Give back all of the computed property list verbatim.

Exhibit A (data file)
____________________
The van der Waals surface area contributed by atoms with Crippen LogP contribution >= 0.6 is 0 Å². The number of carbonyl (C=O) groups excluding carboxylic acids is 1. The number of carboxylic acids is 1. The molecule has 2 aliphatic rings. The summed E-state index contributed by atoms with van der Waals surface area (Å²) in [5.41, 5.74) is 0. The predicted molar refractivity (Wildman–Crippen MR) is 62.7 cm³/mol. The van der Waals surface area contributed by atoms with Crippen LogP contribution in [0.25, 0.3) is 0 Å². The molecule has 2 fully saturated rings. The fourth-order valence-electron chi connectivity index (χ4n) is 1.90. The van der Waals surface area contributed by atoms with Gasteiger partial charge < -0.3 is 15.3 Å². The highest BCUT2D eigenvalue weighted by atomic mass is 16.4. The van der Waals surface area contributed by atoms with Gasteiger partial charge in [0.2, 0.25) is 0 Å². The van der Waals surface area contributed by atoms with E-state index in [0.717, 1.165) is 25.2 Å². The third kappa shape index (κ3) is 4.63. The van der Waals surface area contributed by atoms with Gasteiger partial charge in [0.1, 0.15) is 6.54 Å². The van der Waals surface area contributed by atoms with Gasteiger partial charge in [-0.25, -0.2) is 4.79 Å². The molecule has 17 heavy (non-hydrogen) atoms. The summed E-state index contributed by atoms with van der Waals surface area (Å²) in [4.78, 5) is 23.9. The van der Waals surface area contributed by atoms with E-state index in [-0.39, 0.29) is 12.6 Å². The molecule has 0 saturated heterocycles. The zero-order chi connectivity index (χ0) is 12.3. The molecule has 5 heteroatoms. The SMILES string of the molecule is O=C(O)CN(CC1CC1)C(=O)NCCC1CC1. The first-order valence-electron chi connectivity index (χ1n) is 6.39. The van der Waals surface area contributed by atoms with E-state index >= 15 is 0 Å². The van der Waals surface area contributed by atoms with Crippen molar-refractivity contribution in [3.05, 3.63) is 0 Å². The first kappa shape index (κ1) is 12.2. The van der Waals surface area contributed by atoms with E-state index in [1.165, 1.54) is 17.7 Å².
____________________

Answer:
The van der Waals surface area contributed by atoms with Crippen LogP contribution >= 0.6 is 0 Å². The number of carbonyl (C=O) groups excluding carboxylic acids is 1. The number of carboxylic acids is 1. The molecule has 2 aliphatic rings. The summed E-state index contributed by atoms with van der Waals surface area (Å²) in [5.41, 5.74) is 0. The predicted molar refractivity (Wildman–Crippen MR) is 62.7 cm³/mol. The van der Waals surface area contributed by atoms with Crippen LogP contribution in [0.25, 0.3) is 0 Å². The molecule has 2 fully saturated rings. The fourth-order valence-electron chi connectivity index (χ4n) is 1.90. The van der Waals surface area contributed by atoms with Gasteiger partial charge < -0.3 is 15.3 Å². The highest BCUT2D eigenvalue weighted by atomic mass is 16.4. The van der Waals surface area contributed by atoms with Gasteiger partial charge in [0.2, 0.25) is 0 Å². The van der Waals surface area contributed by atoms with E-state index in [0.717, 1.165) is 25.2 Å². The third kappa shape index (κ3) is 4.63. The van der Waals surface area contributed by atoms with Gasteiger partial charge in [0.1, 0.15) is 6.54 Å². The van der Waals surface area contributed by atoms with Gasteiger partial charge in [-0.25, -0.2) is 4.79 Å². The molecule has 17 heavy (non-hydrogen) atoms. The summed E-state index contributed by atoms with van der Waals surface area (Å²) in [4.78, 5) is 23.9. The van der Waals surface area contributed by atoms with E-state index in [-0.39, 0.29) is 12.6 Å². The molecule has 0 saturated heterocycles. The zero-order chi connectivity index (χ0) is 12.3. The molecule has 5 heteroatoms. The SMILES string of the molecule is O=C(O)CN(CC1CC1)C(=O)NCCC1CC1. The first-order valence-electron chi connectivity index (χ1n) is 6.39. The van der Waals surface area contributed by atoms with E-state index >= 15 is 0 Å². The van der Waals surface area contributed by atoms with Crippen molar-refractivity contribution in [3.05, 3.63) is 0 Å². The first kappa shape index (κ1) is 12.2. The van der Waals surface area contributed by atoms with E-state index in [1.165, 1.54) is 17.7 Å².